Travel to Seek Insignificance

July 13, 2016

The last leg of my Peru trip was spent in Huacachina, an oasis in the middle of a desert just outside of Ica. During the late afternoon, we took a buggy that looked like it was straight out of Jurassic Park, on a roller coaster ride among the sloping sand dunes that we would later be boarding down. That night, after purchasing a couple bottles of cheap wine, a group of us clambered barefoot up the steep incline of sand. Already a majestic sight during the day, the desert looked unreal bathed in moonlight. All you could see in every direction were mounds of sand that met a night sky, filled to the brim with stars and a low-hanging moon.

It’s moments like those, when I am in the presence of great and awe-inspiring forces, that I am keenly aware of how insignificant I am in the grand scheme of things; as inconsequential as a speck of dust…and I LOVE IT.

Have I lost you? Then you are in the majority because the statement “I like to feel insignificant” is met with more than a little confusion. Stick with me…

We can get so busy with our day-to-day lives, absorbed with our careers, errands, chores, commitments; our noses to the grind that we don’t realize that our perspective has blurred.

It’s like when you go to the movies and the only seats left are the first couple rows at the front. You’re too lazy to go refund the tickets so you reluctantly sit down and tip your head all the way back to look at the screen. You can’t really immerse yourself in the story because you’re too close to take in the full scene. Also you’re distracted by the painful crick in your neck.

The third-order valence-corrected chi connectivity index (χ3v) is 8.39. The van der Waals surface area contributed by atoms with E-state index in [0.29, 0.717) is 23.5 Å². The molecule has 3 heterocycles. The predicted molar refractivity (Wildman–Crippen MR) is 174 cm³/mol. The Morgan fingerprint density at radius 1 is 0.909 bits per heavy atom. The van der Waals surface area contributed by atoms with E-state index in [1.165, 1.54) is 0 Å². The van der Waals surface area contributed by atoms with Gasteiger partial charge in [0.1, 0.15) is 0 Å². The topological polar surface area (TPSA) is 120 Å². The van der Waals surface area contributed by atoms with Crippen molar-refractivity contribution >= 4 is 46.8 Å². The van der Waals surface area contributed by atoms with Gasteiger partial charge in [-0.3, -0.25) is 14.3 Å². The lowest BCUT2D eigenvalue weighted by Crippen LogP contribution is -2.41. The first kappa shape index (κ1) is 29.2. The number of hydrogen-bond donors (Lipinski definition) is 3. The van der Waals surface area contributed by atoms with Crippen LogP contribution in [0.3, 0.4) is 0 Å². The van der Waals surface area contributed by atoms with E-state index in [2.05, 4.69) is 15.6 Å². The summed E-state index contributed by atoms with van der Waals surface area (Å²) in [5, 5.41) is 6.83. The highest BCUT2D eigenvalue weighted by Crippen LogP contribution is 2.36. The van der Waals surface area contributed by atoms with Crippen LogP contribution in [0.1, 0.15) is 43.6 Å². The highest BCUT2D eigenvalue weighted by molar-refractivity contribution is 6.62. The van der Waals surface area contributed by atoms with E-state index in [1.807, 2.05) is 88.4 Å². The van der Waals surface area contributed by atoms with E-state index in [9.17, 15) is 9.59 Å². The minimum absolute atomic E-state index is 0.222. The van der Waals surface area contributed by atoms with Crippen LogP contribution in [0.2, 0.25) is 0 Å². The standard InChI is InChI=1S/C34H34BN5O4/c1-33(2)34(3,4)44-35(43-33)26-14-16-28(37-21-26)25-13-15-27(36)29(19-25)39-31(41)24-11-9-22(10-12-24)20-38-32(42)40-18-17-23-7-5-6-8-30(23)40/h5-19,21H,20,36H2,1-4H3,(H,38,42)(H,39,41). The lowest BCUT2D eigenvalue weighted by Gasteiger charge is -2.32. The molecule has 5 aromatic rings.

We become so deeply entrenched in the minutiae of daily life that what’s really important becomes obscured and we fixate on the petty details and decisions that don’t merit as much energy that we give it. It’s too hot. It’s too cold. Should I go to dinner or watch a movie? Should I buy or rent? Helvetica or Comic Sans?*


Travel is an escape – from work, monotony, routine, but it’s also an escape from ourselves.

It gives us a chance to step back and give our outlook on life room to breathe. It provides much needed distance so you can see with more clarity what is truly important.

Venturing beyond of our bubbles of self-absorption, also provides context. When I stand in the face of a sprawling rainforest or at the edge of a violently crashing sea that has existed long before and will continue to exist long after I’m gone, I am confronted by my own insignificance.

Far from depressing me, the realization that I am relatively a speck on dust is liberating! I am comforted by the reminder that I am not the centre of the universe; that the sun does not revolve around me and the choices I make. While my decisions are important to me and have impact, knowing that the world does not hinge on me is freeing.

Feeling insignificant also has the contrary effect in the sense that instead of making me feel small and isolated, it makes me feel more connected to the rest of the world; like I’m part of something greater than myself. Kind of reminds me of when schools of small fish swim together to seem larger to scare of larger predators. When you are not the whole world, there is room for people to be in it and to know you’re in this thing together.

So that’s one of the reasons I love to travel: to chase the feeling of insignificance and to get some perspective on my “troubles”. In the glory of Machu Picchu, it’s hard to fret over whether I paint my room Sublime or Snowy White.